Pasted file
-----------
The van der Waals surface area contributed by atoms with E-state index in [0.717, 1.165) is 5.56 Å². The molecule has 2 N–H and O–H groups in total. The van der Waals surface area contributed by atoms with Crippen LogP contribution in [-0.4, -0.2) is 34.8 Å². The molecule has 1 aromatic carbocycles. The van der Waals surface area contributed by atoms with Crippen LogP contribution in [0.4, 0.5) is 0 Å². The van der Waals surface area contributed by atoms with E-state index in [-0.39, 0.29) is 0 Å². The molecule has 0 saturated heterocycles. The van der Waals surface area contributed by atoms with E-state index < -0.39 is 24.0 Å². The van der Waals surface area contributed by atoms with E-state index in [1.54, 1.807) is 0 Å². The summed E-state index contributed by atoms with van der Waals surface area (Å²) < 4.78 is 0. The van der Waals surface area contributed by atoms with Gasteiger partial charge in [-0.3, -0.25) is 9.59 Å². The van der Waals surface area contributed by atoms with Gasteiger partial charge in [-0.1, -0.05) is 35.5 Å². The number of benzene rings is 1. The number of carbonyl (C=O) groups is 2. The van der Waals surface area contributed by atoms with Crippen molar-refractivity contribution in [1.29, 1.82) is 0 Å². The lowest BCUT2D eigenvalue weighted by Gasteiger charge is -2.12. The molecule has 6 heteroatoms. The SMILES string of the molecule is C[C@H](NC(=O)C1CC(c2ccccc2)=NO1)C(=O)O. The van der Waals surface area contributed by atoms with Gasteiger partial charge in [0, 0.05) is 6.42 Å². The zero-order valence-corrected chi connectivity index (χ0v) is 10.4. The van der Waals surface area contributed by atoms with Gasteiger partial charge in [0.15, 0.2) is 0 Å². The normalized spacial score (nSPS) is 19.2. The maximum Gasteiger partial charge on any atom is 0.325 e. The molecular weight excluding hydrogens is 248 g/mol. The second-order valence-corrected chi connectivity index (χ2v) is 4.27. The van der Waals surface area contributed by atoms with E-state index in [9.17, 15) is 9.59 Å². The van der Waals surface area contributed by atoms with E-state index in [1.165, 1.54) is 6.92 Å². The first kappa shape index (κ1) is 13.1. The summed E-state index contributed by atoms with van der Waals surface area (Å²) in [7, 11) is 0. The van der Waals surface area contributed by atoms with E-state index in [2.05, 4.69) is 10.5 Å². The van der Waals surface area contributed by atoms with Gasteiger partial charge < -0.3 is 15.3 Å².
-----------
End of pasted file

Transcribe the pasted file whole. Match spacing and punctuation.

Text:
The van der Waals surface area contributed by atoms with E-state index in [0.717, 1.165) is 5.56 Å². The molecule has 2 N–H and O–H groups in total. The van der Waals surface area contributed by atoms with Crippen LogP contribution in [-0.4, -0.2) is 34.8 Å². The molecule has 1 aromatic carbocycles. The van der Waals surface area contributed by atoms with Crippen LogP contribution in [0.4, 0.5) is 0 Å². The van der Waals surface area contributed by atoms with E-state index in [-0.39, 0.29) is 0 Å². The molecule has 0 saturated heterocycles. The van der Waals surface area contributed by atoms with E-state index < -0.39 is 24.0 Å². The van der Waals surface area contributed by atoms with E-state index in [1.54, 1.807) is 0 Å². The summed E-state index contributed by atoms with van der Waals surface area (Å²) < 4.78 is 0. The van der Waals surface area contributed by atoms with Gasteiger partial charge in [-0.3, -0.25) is 9.59 Å². The van der Waals surface area contributed by atoms with Gasteiger partial charge in [-0.1, -0.05) is 35.5 Å². The number of benzene rings is 1. The number of carbonyl (C=O) groups is 2. The van der Waals surface area contributed by atoms with Crippen molar-refractivity contribution in [1.29, 1.82) is 0 Å². The lowest BCUT2D eigenvalue weighted by Gasteiger charge is -2.12. The molecule has 6 heteroatoms. The SMILES string of the molecule is C[C@H](NC(=O)C1CC(c2ccccc2)=NO1)C(=O)O. The van der Waals surface area contributed by atoms with Gasteiger partial charge in [0, 0.05) is 6.42 Å². The zero-order valence-corrected chi connectivity index (χ0v) is 10.4. The van der Waals surface area contributed by atoms with Gasteiger partial charge in [0.15, 0.2) is 0 Å². The normalized spacial score (nSPS) is 19.2. The maximum Gasteiger partial charge on any atom is 0.325 e. The molecular weight excluding hydrogens is 248 g/mol. The second-order valence-corrected chi connectivity index (χ2v) is 4.27. The van der Waals surface area contributed by atoms with E-state index in [9.17, 15) is 9.59 Å². The van der Waals surface area contributed by atoms with E-state index in [1.165, 1.54) is 6.92 Å². The first kappa shape index (κ1) is 13.1. The summed E-state index contributed by atoms with van der Waals surface area (Å²) in [7, 11) is 0. The van der Waals surface area contributed by atoms with E-state index in [2.05, 4.69) is 10.5 Å². The van der Waals surface area contributed by atoms with Gasteiger partial charge < -0.3 is 15.3 Å².